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Caring for aging parents

Medical power of attorney: Preparing loved ones for end of life

For families preparing for end-of-life of a loved one, it can be especially difficult. Having your preferences and plans documented can alleviate some of the burden.
No one ever said it would be easy. Still, making end-of-life plans is best taken care of sooner than later. If your loved ones are getting older, and you haven't yet talked with them about their final wishes and burial insurance, it may be time to initiate the conversation.

How do you bring up end of life decisions?

Pick an appropriate place and time to broach the subject. These are weighty questions, and to do them justice, you'll need an atmosphere that supports reflection and conversation. When you decide the moment is right, be open and direct about it. Aim for frank, honest communication. There are big topics to discuss and possibly loose ends to tie-up such as final wishes, last will and testament, living will, various types of power of attorney designations to name just a few. At the same time, be gentle and don't force anything. Your goal is simply to explore the options.

If physical or mental frailty should become an issue, how do they want to spend their last years?

The bestselling book “Being Mortal” explores this question with compassion and depth. “We know how to prolong the life of the body, but we still have little idea how to slow the aging process or prolong the life of the mind,” Gavin Francis summarized in a book review. “Even for those who avoid dementia, the weakness and frailty of extreme old age bring a reliance on others that often requires admission to a nursing home.” Ask your loved ones about their first and second choices for the location and type of care they wish to receive. Also, ask if they have a plan to pay for their long-term care.

To what lengths are they willing to go for the chance to live longer?

The second half of the same book takes on the question of “how we can die with grace.” In some situations, medical intervention isn't the best answer, though this may be difficult to accept. As Francis pointed out, “The stunning victories of medical science over the last century have, according to some critics, left too many doctors arrogant and unwilling to concede defeat.”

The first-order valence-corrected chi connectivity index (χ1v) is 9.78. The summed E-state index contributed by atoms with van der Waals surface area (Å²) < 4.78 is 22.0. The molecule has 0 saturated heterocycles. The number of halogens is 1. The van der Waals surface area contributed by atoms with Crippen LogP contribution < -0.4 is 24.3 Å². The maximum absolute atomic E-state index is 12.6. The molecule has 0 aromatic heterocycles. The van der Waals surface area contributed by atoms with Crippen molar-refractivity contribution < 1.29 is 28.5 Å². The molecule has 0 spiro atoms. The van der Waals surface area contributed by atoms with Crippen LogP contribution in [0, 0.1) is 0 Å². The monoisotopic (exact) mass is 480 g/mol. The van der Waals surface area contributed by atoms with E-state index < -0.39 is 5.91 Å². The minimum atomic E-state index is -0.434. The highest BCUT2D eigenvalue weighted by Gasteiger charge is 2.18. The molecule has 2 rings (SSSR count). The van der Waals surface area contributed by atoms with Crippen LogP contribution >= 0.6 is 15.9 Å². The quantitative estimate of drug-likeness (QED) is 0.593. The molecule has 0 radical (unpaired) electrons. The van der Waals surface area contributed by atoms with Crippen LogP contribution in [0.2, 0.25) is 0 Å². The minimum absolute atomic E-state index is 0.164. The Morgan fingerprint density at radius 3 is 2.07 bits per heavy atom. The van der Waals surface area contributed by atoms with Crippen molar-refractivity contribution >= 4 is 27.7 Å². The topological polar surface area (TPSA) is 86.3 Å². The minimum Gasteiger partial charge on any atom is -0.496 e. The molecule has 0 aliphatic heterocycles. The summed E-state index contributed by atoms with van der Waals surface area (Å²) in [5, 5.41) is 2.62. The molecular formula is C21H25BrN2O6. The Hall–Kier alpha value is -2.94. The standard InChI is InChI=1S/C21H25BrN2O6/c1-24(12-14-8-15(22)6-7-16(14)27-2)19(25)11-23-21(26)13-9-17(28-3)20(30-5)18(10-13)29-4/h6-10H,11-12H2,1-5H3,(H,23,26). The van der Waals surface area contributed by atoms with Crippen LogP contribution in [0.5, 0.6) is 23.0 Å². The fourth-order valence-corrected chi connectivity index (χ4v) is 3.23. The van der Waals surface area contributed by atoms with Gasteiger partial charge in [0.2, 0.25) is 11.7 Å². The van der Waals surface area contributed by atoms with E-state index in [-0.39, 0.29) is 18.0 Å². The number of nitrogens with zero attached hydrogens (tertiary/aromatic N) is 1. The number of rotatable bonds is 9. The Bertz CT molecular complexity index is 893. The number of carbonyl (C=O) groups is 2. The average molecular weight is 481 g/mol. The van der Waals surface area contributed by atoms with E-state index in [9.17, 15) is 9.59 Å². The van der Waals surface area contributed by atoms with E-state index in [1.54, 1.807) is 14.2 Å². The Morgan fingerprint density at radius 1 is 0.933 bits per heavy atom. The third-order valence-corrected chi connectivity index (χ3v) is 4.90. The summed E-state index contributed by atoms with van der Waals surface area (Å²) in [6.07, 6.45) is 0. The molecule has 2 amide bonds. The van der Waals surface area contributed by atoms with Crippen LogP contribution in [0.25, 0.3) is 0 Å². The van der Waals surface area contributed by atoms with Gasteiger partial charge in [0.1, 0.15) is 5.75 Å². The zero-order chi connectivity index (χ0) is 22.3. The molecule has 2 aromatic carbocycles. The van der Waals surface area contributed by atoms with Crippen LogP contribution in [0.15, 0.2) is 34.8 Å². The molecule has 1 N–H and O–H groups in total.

It's important to ask: At what point in their care would your loved ones prefer to forgo medical interventions? Are there any interventions they know they want to avoid? Most importantly, what does quality of life really mean to them? In recent years, hospice care has emerged as a viable alternative to an older paradigm that prioritizes life at all costs. It can be helpful to get familiar with the hospice care alternatives in your area before you actually require them. Also make sure your loved one's medical power of attorney paperwork is in order.

What do their funeral wishes entail?

Ask your loved ones to envision their funerals for you. How do they wish to be remembered? Do they prefer to be buried or cremated? Where would they like their final resting place to be? What expenses do these wishes entail, and is there a plan to pay for them? Do they have burial insurance and a legal will?

While making end-of-life plans probably won't feel like a party, it is possible that the conversation could bring you closer together. Despite the emotional weight it carries, and no matter how easy it may be to avoid, this is one conversation you don't want to put off.



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